I’m only sharing this in the hopes that it will create enough demand for Auckland’s bars and cafes to add this to their menus. I work in a restaurant and this has become my go-to on shift drink (much to the confusion of my workmates). Making it involves plenty of ice, a couple of coffee shots, then it’s topped with tonic water and a generous splash of orange juice. We’re also quite late to the party with this one so it has the benefit of being tried and true. It was trending last summer in the US and a coffee shop in Sweden has been making this since 2007. It sounds weird, I know. But, give it a shot. – CML
Ace Coffee’s “The Wurst” toasted sandwich
Cheese, sausage, mustard, sauerkraut, chef’s kiss. – AB
606 Dominion Rd, Mt Eden
Dinner at Céleste
All the entrees seem to be in French. “Do we break out Google?” I ask my friend across the table, who is similarly vexed. Sauccison sec des pyrenees, pommes paillasson, pargamena di pane sardegna. Further down things start to become more comprehensible: heirloom tomatoes with labneh, whole flounder with lemon butter caper sauce. The former is a good excuse to start chatting with staff to get some clarification and recommendations, even if it does make you feel like an idiot, slightly. Feeling like an idiot in a restaurant is sometimes good, I say – eating out of your comfort zone is the best. We start with some Mahurangi oysters – yum, of course – and move onto judion beans. The judion beans are plump and tender, topped with some ricotta salata. My favourite thing of the night is the octopus, perfectly cooked in chorizo vinaigrette and a sharp and punchy herb salad; it makes me think of warm summer evenings every time I bite into it. A glass of Libiamo’s ‘Amphora Chenin Blanc’ on the side, and the night is golden. – JT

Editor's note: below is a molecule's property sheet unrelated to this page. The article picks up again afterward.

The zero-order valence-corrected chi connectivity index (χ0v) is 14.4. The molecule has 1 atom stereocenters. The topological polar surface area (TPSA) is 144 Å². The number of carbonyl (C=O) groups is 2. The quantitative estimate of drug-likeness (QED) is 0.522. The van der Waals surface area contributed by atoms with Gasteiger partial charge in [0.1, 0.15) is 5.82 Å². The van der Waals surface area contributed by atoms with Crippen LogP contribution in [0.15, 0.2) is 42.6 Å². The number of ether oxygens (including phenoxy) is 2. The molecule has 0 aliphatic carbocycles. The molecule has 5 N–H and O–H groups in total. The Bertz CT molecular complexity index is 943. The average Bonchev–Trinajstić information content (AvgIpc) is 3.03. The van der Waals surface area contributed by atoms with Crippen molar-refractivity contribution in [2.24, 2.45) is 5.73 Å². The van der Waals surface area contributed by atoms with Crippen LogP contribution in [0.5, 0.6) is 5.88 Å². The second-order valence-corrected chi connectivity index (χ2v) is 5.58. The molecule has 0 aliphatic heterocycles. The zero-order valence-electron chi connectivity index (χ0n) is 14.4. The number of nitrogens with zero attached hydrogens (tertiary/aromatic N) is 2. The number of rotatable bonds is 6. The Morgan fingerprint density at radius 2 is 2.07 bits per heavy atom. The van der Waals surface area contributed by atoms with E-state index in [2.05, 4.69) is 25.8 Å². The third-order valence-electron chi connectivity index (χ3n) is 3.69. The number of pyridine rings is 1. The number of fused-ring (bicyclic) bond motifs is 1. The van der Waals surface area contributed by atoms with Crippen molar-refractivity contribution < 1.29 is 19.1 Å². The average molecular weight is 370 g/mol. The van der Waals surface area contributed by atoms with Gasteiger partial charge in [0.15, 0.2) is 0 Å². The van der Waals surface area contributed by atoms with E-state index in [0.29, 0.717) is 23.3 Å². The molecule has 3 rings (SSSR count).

146 Karangahape Rd, K’Rd Precinct
Ima’s cheese scone
Institutions like Ima are treasures. What I’ve always loved the most here is the jumble of baked goods crowding the top of their front counter. There are always whole cakes stuffed and topped with plenty of icing and fresh fruit, Portugese custard tarts, and plenty of things with berries, dried fruits and spices. Ima does baked goods that are all the best kinds of homely without being twee. I’m not sure why I chose the comparatively simple cheese scone this time. I guess I was just feeling coy. I have no regrets though, it was ‘Imazing’ [not happy about this – Ed]. – CML
53 Fort St, central city
Kao Soi from Ruang Thong
Self-help in a bowl. This truly is ‘chicken soup for the soul’ but with the addition of egg noodles, crispy noodles, coconut milk, raw red onion, bean sprouts, coriander, dried shallots, pickled mustard greens, boiled egg and plenty of chilli. There are a heap of different versions of kao soi but this one is specific to Northern Thailand. I don’t think there’s another dish that I’m as loyal to as this one – it’s just so comforting. Tip: If you like things spicy be very clear that you want this ‘Thai hot’ – they hold back on the heat a little too much sometimes. – CML
197 Symonds St, Eden Terrace